William Henry Dragonfly Bolster Knife Scales

William_Henry_B12_Bolster_Dragonfly_1 Starting on a William Henry knife scale with dragonfly theme – this is the back end bolster.

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Here, I’ve been excavating and undercutting the pocket for the gold inlay.  So far, I’ve inlaid 24 karat gold into half of the body.

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The end bolster inlaid with gold and finished.  This is about a day’s engraving for me.  Next, the main themed front bolster…

William_Henry_B12_Bolster_Dragonfly_3 The William Henry front bolster with the major lines engraved…and some of the wispy tail excavated for gold inlay.  It’s about a full day of engraving (for me) to cut the major lines of the front bolster, and excavate the body and looooong tail ready for gold inlay, so this far has taken me two days of work…

William_Henry_B12_Bolster_Dragonfly_4aInlaying gold in the wispy tail – this is pretty easy as inlay goes, since it is just one width of gold wire.

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Most of the gold inlaid today…

William_Henry_B12_Bolster_Dragonfly_5 Most of the gold work is finished, except for a bit of shading detail on the dragonfly body at the end…this is the end of day three of engraving…

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The gold is in and background being excavated.  Next I’ll stipple the background, detail the wings, then add shadow details to the gold body.  Not long for this side…this is the end of the fourth day.

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Finished the background stippling today…Right now the background is just a million tiny holes (stippling). The last thing I will do is to make it even darker by inking the low spots, and wiping it off of the high spots…

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With the finished detailing of the wings and the shading of the gold body, this side is finished!  End of day five.

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Here’s the finished scale, with the fossil ivory center inlay in place. Very pretty!

William_Henry_B12_Bolster_Dragonfly_9I haven’t been a complete slug over the holidays, and finished the other side of the William Henry dragonfly knife scales.  Here are both sides of the scales.  I took my time on Side B over the Christmas holidays, but I could probably have finished this side (since I’m pretty practiced up on this design!) in four days.

Thanks for looking!

 

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“Greenman in Autumn” Pendant Dagger, Part 2

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I started the engraving by cutting all the major lines. Next I’ll inlay gold wire into the Celtic beard…

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Inlaying gold wire, from top left clockwise – undercutting the line (blue arrows) – hammering in wire – more hammering – all wire in place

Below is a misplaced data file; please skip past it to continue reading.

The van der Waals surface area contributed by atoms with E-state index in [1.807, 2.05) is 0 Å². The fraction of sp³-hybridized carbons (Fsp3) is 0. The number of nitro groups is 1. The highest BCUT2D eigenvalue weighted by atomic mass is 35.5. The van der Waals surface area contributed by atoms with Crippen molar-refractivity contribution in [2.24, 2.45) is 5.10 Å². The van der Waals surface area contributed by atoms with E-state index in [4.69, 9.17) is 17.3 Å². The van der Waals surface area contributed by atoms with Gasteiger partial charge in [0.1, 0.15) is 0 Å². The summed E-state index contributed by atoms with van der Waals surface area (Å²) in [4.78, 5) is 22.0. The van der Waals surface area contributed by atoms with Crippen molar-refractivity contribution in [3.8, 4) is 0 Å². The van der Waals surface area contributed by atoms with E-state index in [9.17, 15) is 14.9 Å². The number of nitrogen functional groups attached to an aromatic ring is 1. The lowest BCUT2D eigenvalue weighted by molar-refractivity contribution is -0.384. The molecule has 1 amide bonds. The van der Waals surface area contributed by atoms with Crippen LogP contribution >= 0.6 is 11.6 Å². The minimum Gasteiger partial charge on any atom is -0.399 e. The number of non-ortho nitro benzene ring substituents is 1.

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Clockwise from upper left – scraping away excess gold – completely scraped – stoning smooth – tiny highlighting lines around the gold. Next, sculpting and background removal

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Upper Left and Right – excavating the background around the gold Celtic beard – LR stippling the background – LL I just had to ink it to see how it would look. Next is carving the face…

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Sculpting and background removal. Then I couldn’t resist inking it to get a glimpse of the future…

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Sculpting and background finished. Next will be creepy antler eyes like the Hobo Nickel skull…

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Waiting for epoxy to cure for the creepy antler peg eyes…

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Upper left and clockwise, the final step is making double inlaid creepy eyes of antler and dark horn. Final pics tomorrow…

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“Greenman in Autumn” Pendant Dagger finished! 1084 steel blade, titanium scales, 24 karat gold inlay, double inlaid antler and dark horn eyes, with titanium, silver and copper sheath. Thanks for the support and encouragement!

Thanks for looking!

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“Greenman in Autumn” Pendant Dagger, Part 1

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Beginning a new project – a tiny pendant dagger in my signature “Knapped Steel” style. Here it’s been cut out from 1084 carbon steel.

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Decreasing weight of the dagger, left to right – drilling areas in handle – jeweler’s saw cutting through the web – chunks removed…

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Left to right – basic lens shape to the blade – carving the “knapped” stone flakes – blackening just ’cause for looks

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Texturing the stone flakes on the blade, and carving the “ripper” cutting edge…

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Engraving details on the blade front and back, and cutting pockets for gold inlay. There’s no engraving after heat treating!

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Press forming copper sheath – hard urethane (red thing), steel die (arrowhead shape), and copper sheet pressed and hand chased…

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24 karat gold inlaid in the blade, and the copper sheath trimmed and fitted.